Most experts agree that one of the most important things you can do before the storm is have a plan in place. Discuss with your family what you will do if there is a tornado. Have a pre-determined place to go if the unexpected does occur. When a tornado watch is issued use that time to have a quick drill or discussion with your family to remind them of what you plan to do if that watch turns into a warning. Most danger that comes with tornadoes is flying debris. Pull out that helmet you stored away and put it on. Experts say it’s best to put as many walls between you and the tornado as possible. There is no best place to hide in your basement. It doesn’t matter if you are in the southwest corner or not. One part of your basement is not safer than the other. If you don’t have a basement or safe room, an interior wall or closet could keep you safe. 

There are a few myths associated with tornadoes. Experts warn that tornadoes are unpredictable.

They will cross rivers and bodies of water and have been known to do so.

They can happen in the mountains and have been documented above 10,000 feet. 

They do hit big cities, as we have seen in Oklahoma City, Atlanta, and Joplin.

Opening windows will not “depressurize” your home. It will only take away from valuable life saving time you need to get to a safe place.

A tornado will never hit the same area twice. They will as we all witnessed in Moore and Shawnee, Oklahoma last year.

The worst tornado myth is hiding under an overpass when in your car. Taking shelter under an overpass is one of the most dangerous things you can do. This myth has grown in size since the early 90’s. A few lucky people were able to hide under an underpass during a storm. They didn’t take a direct hit and were spared. This is wrong. You are putting yourself at a higher elevation with no protection from debris and winds.  You also chance blocking emergency vehicles from getting where they need to be.OKC Sign 30 miles from OKC after the Moore Tornado of 2013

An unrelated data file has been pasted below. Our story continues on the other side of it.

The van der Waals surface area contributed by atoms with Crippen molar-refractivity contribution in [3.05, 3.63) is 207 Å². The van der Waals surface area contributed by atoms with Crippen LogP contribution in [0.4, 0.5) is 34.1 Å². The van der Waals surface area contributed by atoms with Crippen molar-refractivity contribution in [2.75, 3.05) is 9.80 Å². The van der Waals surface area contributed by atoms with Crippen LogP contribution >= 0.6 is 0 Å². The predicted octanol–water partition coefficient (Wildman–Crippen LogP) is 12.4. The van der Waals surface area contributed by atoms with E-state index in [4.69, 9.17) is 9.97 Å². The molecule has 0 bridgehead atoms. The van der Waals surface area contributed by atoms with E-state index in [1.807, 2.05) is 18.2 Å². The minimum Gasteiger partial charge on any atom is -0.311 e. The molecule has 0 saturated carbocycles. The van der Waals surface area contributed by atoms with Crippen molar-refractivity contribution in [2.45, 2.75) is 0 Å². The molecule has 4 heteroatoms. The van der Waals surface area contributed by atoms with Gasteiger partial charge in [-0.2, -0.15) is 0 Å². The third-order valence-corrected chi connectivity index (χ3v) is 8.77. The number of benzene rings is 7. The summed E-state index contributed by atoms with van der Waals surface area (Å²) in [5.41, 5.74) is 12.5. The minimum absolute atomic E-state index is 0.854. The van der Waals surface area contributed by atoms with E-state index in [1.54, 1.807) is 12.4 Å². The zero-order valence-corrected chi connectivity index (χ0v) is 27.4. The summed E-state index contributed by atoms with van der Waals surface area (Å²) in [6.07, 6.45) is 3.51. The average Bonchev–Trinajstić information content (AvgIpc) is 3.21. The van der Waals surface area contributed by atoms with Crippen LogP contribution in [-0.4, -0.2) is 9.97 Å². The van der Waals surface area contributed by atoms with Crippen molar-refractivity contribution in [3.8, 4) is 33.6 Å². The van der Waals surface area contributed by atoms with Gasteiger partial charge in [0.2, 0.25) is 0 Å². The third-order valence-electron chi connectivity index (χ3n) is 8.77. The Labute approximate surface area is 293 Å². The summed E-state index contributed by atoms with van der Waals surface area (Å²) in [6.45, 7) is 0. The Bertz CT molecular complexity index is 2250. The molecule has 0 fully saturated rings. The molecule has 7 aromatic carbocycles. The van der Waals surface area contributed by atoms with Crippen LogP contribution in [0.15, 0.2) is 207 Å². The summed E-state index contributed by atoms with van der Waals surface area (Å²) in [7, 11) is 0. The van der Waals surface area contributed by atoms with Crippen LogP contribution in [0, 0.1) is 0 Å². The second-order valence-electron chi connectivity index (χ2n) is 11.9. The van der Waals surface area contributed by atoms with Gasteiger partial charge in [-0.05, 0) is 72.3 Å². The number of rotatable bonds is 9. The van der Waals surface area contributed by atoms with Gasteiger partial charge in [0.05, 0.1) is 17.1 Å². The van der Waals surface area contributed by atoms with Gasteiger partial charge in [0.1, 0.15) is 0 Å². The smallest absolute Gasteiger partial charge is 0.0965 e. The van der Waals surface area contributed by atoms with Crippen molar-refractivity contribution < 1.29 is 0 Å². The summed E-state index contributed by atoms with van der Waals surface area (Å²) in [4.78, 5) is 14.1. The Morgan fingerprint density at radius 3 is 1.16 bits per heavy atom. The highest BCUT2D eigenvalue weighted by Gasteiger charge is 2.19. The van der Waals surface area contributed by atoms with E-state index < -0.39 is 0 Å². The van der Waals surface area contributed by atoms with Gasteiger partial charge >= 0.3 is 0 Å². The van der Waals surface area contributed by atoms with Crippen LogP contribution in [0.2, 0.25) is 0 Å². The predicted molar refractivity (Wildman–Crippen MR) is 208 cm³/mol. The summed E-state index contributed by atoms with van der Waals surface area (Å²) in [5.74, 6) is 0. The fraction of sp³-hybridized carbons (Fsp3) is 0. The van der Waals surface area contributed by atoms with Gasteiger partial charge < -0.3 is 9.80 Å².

If you are ever caught in a tornado as you travel, try to get out and find shelter near you. Do not hide under your vehicle. If there is no shelter available the National Weather Service recommends one of the following two actions. Stay in your car with the seatbelt fastened. Slump down below the windows and cover yourself with a blanket. If you think you can safely get lower than the roadway, exit your car and lie in that area covering your head with your arms. Trying to outrun a tornado is a bad idea, as we saw last year in the death of Storm Spotter Tim Samaras, even the most weather savvy people can be hit unexpectedly.

If you are in a trailer or mobile home, get out immediately and get to the lowest floor of a sturdy, nearby building. Even if a mobile home is tied down, it offers little to no protection against tornadoes.

Know the signs of a tornado:
– Every year storm spotter courses are given throughout our area. If you can’t find time for a class, just stay alert to the sky.

– Look and listen to your surroundings. Watch for a strong, persistent rotation, whirling dust and debris on the ground or under a cloud base (tornadoes sometimes have no funnel).

– Watch for hail or heavy rain followed by calm or a fast changing of the winds and listen for a loud roar or rumble that doesn’t fade like thunder. Educate yourself on the differences between strong thunderstorms and wall clouds with the capability of producing a tornado.

After a tornado, if you have been hit keep your family together and wait for rescue workers to arrive. Aide anyone who is injured and stay away from power lines and puddles with wires in them. Avoid broken glass, nails and anything else that can cause injury. Find a clear area to gather and do not use matches or lighters in case there is a gas leak. Stay calm and await instructions.

Not every tornado is going to be like the Joplin, Missouri tornado, but it doesn’t hurt to prepare yourself as if the next storm will be.